In 1858, Dr. Blackwell took a year's leave of absence to further the cause of women's education in England. While in London, she lectured extensively and became the first woman to have her name entered in the British Medical Register. At the end of the year she returned to America, where the infirmary soon moved to larger quarters on 15th Street in Manhattan.

When the Civil War began, Elizabeth and Emily Blackwell set up the Woman's Central Association of Relief to train nurses for the conflict (the army at this time had no hospital units). This association soon became the celebrated United States Sanitary Aid Commission, officially appointed by President Lincoln.

Dr. Blackwell founded The Women's Medical College in 1868, adjacent to the New York Infirmary. It was the first school devoted entirely to the medical education of women and later became one of the first medical schools in America to mandate four years of study. The first black woman to become a doctor, Rebecca Cole, was one of the first graduates of the Women's Medical College.

Elizabeth Blackwell died in England on May 31, 1910. Due to scarce funds and the increasing acceptance of female students at more established universities, the Medical College had closed in 1899. The hospital she founded, however, continued to flourish for many decades and in 1979 merged with Beekman Downtown Hospital. Two years later, the hospital was relocated from Stuyvesant Square to 170 William Street and evolved into modern-day New York Downtown Hospital.

In May 2007, Downtown Hospital and the City of New York will recognize the 150th anniversary of Dr. Blackwell's founding of the New York Infirmary with a special celebration. The corner of Gold and Beekman Streets will be officially co-named “Dr. Elizabeth Blackwell Place” in honor of Dr. Blackwell's contributions to the fields of medicine, education, and equal rights. A permanent plaque in her honor will also be unveiled. In addition, The Elizabeth Blackwell Society has been created to ensure the continuation of Dr. Blackwell's mission through the programs and services of the hospital she helped to found 150 years ago, New York Downtown Hospital.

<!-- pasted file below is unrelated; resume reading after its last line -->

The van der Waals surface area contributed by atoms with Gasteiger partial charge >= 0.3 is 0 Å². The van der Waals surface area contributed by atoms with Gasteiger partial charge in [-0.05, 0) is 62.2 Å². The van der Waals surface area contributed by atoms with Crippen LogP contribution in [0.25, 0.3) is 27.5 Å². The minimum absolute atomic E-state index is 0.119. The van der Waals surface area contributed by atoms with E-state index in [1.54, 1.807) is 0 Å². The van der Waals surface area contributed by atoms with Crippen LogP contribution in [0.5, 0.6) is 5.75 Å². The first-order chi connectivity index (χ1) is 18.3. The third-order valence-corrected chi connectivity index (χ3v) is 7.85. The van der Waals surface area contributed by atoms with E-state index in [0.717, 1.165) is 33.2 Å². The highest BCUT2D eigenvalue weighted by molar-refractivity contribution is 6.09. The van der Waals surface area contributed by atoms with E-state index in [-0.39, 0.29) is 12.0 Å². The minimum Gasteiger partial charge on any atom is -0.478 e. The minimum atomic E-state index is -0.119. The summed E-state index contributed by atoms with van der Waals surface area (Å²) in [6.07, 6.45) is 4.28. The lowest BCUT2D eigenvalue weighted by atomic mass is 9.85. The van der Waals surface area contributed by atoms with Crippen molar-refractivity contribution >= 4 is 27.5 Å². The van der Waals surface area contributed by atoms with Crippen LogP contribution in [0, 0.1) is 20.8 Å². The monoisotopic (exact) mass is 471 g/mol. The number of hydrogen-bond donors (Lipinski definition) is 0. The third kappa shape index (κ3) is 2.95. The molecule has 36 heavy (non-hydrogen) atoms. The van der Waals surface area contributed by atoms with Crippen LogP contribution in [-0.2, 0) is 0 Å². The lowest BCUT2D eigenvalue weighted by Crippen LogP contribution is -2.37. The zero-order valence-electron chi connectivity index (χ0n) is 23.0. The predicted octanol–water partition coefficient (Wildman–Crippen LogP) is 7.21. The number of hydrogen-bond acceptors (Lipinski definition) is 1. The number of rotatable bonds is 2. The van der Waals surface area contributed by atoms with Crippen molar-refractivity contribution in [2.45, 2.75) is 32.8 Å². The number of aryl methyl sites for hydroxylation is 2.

Today, New York Downtown Hospital proudly continues Dr. Blackwell's tradition of excellence in medical education and patient care, and of service to the underprivileged. The only hospital in Lower Manhattan, New York Downtown Hospital serves the area's diverse neighborhoods by offering a full range of inpatient and outpatient services, as well as community outreach and education. It is also a leader in the area of emergency preparedness and disaster response. New York Downtown Hospital is an affiliate of Weill Cornell Medical College and a member of the NewYork-Presbyterian Healthcare System.

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Wikipedia: Dr. Elizabeth Blackwell

Hobart & William Smith College website: Elizabeth Blackwell, MD; The First Female Medical Doctor Educated at Geneva Medical College

"Woman As Physician" by Rev. H. B. Elliott, in Eminent women of the age being narratives of the lives and deeds of the most prominent women of the present generation. By James Parton, Horace Greeley, T. W. Higginson, J. S. C. Abbott, Prof. James M. Hoppin, William Winter, Theodore Tilton, Fanny Fern, Grace Greenwood, Mrs. E. C. Stanton, etc. 1868.
"History of the New York Infirmary,” by Alice Duer Miller, in The Silver Bell publication issued for The Benefit of the New York Infirmary for Women and Children.